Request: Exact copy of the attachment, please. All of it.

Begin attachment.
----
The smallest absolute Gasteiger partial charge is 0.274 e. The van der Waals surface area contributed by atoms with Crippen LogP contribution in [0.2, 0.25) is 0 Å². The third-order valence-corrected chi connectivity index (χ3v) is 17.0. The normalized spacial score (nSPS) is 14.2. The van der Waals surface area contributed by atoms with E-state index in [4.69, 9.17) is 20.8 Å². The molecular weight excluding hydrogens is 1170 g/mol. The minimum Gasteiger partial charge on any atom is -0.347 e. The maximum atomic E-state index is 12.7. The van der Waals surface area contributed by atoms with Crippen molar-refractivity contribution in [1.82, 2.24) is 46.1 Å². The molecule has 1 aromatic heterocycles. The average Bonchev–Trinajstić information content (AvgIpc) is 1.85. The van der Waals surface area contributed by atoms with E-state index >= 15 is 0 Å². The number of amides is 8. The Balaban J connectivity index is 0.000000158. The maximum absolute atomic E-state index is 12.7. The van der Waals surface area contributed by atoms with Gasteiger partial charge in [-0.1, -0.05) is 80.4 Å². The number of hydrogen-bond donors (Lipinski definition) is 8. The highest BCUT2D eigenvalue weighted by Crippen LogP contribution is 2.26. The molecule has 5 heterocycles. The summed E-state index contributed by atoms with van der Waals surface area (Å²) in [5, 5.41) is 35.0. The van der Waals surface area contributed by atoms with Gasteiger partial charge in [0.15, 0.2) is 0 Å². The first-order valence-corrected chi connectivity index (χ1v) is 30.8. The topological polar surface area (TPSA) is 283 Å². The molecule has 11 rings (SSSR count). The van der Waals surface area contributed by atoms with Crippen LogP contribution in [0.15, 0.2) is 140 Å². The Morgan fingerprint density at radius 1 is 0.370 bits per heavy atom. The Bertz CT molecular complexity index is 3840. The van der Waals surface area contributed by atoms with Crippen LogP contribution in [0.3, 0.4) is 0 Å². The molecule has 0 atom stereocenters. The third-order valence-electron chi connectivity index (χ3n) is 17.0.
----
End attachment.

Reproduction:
The smallest absolute Gasteiger partial charge is 0.274 e. The van der Waals surface area contributed by atoms with Crippen LogP contribution in [0.2, 0.25) is 0 Å². The third-order valence-corrected chi connectivity index (χ3v) is 17.0. The normalized spacial score (nSPS) is 14.2. The van der Waals surface area contributed by atoms with E-state index in [4.69, 9.17) is 20.8 Å². The molecular weight excluding hydrogens is 1170 g/mol. The minimum Gasteiger partial charge on any atom is -0.347 e. The maximum atomic E-state index is 12.7. The van der Waals surface area contributed by atoms with Crippen molar-refractivity contribution in [1.82, 2.24) is 46.1 Å². The molecule has 1 aromatic heterocycles. The average Bonchev–Trinajstić information content (AvgIpc) is 1.85. The van der Waals surface area contributed by atoms with E-state index >= 15 is 0 Å². The number of amides is 8. The Balaban J connectivity index is 0.000000158. The maximum absolute atomic E-state index is 12.7. The van der Waals surface area contributed by atoms with Gasteiger partial charge in [-0.1, -0.05) is 80.4 Å². The number of hydrogen-bond donors (Lipinski definition) is 8. The highest BCUT2D eigenvalue weighted by Crippen LogP contribution is 2.26. The molecule has 5 heterocycles. The summed E-state index contributed by atoms with van der Waals surface area (Å²) in [5, 5.41) is 35.0. The van der Waals surface area contributed by atoms with Gasteiger partial charge in [0.15, 0.2) is 0 Å². The first-order valence-corrected chi connectivity index (χ1v) is 30.8. The topological polar surface area (TPSA) is 283 Å². The molecule has 11 rings (SSSR count). The van der Waals surface area contributed by atoms with Crippen LogP contribution in [0.15, 0.2) is 140 Å². The Morgan fingerprint density at radius 1 is 0.370 bits per heavy atom. The Bertz CT molecular complexity index is 3840. The van der Waals surface area contributed by atoms with Crippen LogP contribution in [0.3, 0.4) is 0 Å². The molecule has 0 atom stereocenters. The third-order valence-electron chi connectivity index (χ3n) is 17.0.